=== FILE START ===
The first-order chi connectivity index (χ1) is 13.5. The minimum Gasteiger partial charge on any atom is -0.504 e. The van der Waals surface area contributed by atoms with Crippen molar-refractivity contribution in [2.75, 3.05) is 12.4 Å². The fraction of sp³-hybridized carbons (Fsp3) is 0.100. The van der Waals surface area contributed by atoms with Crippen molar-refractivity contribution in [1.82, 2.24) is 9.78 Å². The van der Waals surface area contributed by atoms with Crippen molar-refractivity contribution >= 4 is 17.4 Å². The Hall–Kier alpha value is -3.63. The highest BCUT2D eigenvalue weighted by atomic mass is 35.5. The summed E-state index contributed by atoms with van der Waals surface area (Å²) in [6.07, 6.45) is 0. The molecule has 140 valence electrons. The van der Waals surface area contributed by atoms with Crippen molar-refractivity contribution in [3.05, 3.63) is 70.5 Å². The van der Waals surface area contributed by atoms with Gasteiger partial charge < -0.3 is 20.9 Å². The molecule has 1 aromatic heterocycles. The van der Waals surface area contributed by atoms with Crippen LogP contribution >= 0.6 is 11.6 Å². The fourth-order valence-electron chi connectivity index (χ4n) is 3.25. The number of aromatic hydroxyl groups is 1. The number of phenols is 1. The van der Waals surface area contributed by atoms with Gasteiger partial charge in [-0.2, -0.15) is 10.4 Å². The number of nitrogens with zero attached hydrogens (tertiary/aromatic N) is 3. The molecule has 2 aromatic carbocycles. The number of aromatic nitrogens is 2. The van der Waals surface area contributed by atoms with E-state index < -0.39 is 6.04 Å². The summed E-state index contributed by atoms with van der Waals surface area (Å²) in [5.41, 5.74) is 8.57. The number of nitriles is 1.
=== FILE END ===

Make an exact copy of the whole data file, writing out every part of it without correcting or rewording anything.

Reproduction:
The first-order chi connectivity index (χ1) is 13.5. The minimum Gasteiger partial charge on any atom is -0.504 e. The van der Waals surface area contributed by atoms with Crippen molar-refractivity contribution in [2.75, 3.05) is 12.4 Å². The fraction of sp³-hybridized carbons (Fsp3) is 0.100. The van der Waals surface area contributed by atoms with Crippen molar-refractivity contribution in [1.82, 2.24) is 9.78 Å². The van der Waals surface area contributed by atoms with Crippen molar-refractivity contribution >= 4 is 17.4 Å². The Hall–Kier alpha value is -3.63. The highest BCUT2D eigenvalue weighted by atomic mass is 35.5. The summed E-state index contributed by atoms with van der Waals surface area (Å²) in [6.07, 6.45) is 0. The molecule has 140 valence electrons. The van der Waals surface area contributed by atoms with Crippen molar-refractivity contribution in [3.05, 3.63) is 70.5 Å². The van der Waals surface area contributed by atoms with Gasteiger partial charge < -0.3 is 20.9 Å². The molecule has 1 aromatic heterocycles. The van der Waals surface area contributed by atoms with Crippen LogP contribution >= 0.6 is 11.6 Å². The fourth-order valence-electron chi connectivity index (χ4n) is 3.25. The number of aromatic hydroxyl groups is 1. The number of phenols is 1. The van der Waals surface area contributed by atoms with Gasteiger partial charge in [-0.2, -0.15) is 10.4 Å². The number of nitrogens with zero attached hydrogens (tertiary/aromatic N) is 3. The molecule has 2 aromatic carbocycles. The number of aromatic nitrogens is 2. The van der Waals surface area contributed by atoms with E-state index < -0.39 is 6.04 Å². The summed E-state index contributed by atoms with van der Waals surface area (Å²) in [5.41, 5.74) is 8.57. The number of nitriles is 1.